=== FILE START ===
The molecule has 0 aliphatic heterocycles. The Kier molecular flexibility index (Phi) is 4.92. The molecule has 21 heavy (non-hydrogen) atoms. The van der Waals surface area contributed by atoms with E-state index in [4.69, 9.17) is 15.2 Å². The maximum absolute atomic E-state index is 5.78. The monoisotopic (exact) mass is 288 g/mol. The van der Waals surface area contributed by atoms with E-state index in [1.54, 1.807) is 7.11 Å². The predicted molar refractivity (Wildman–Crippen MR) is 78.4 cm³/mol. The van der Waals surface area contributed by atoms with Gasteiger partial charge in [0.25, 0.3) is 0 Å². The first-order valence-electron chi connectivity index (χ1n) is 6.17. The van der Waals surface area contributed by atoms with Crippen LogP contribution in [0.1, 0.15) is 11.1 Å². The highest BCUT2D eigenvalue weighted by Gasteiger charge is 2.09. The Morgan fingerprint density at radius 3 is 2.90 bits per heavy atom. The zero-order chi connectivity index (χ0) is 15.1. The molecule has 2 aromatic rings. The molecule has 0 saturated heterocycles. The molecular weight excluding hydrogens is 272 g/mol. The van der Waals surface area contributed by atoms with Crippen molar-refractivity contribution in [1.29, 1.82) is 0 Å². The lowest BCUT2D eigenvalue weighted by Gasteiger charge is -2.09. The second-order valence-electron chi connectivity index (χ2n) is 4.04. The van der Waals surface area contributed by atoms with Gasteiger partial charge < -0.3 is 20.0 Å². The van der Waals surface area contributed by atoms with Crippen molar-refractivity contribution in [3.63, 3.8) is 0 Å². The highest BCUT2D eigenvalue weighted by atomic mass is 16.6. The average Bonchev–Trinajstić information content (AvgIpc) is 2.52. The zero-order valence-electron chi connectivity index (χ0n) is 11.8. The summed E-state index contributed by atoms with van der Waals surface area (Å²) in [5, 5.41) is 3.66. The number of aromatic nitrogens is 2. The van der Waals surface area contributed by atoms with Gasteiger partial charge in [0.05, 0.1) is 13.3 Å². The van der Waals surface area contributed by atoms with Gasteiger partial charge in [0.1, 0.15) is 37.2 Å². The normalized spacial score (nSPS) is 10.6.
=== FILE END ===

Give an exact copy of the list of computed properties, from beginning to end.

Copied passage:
The molecule has 0 aliphatic heterocycles. The Kier molecular flexibility index (Phi) is 4.92. The molecule has 21 heavy (non-hydrogen) atoms. The van der Waals surface area contributed by atoms with E-state index in [4.69, 9.17) is 15.2 Å². The maximum absolute atomic E-state index is 5.78. The monoisotopic (exact) mass is 288 g/mol. The van der Waals surface area contributed by atoms with E-state index in [1.54, 1.807) is 7.11 Å². The predicted molar refractivity (Wildman–Crippen MR) is 78.4 cm³/mol. The van der Waals surface area contributed by atoms with Gasteiger partial charge in [0.25, 0.3) is 0 Å². The first-order valence-electron chi connectivity index (χ1n) is 6.17. The van der Waals surface area contributed by atoms with Crippen LogP contribution in [0.1, 0.15) is 11.1 Å². The highest BCUT2D eigenvalue weighted by Gasteiger charge is 2.09. The Morgan fingerprint density at radius 3 is 2.90 bits per heavy atom. The zero-order chi connectivity index (χ0) is 15.1. The molecule has 2 aromatic rings. The molecule has 0 saturated heterocycles. The molecular weight excluding hydrogens is 272 g/mol. The van der Waals surface area contributed by atoms with Crippen molar-refractivity contribution in [1.29, 1.82) is 0 Å². The lowest BCUT2D eigenvalue weighted by Gasteiger charge is -2.09. The second-order valence-electron chi connectivity index (χ2n) is 4.04. The van der Waals surface area contributed by atoms with Gasteiger partial charge < -0.3 is 20.0 Å². The van der Waals surface area contributed by atoms with Crippen molar-refractivity contribution in [3.63, 3.8) is 0 Å². The highest BCUT2D eigenvalue weighted by atomic mass is 16.6. The average Bonchev–Trinajstić information content (AvgIpc) is 2.52. The zero-order valence-electron chi connectivity index (χ0n) is 11.8. The summed E-state index contributed by atoms with van der Waals surface area (Å²) in [5, 5.41) is 3.66. The number of aromatic nitrogens is 2. The van der Waals surface area contributed by atoms with Gasteiger partial charge in [0.05, 0.1) is 13.3 Å². The van der Waals surface area contributed by atoms with Gasteiger partial charge in [0.1, 0.15) is 37.2 Å². The normalized spacial score (nSPS) is 10.6.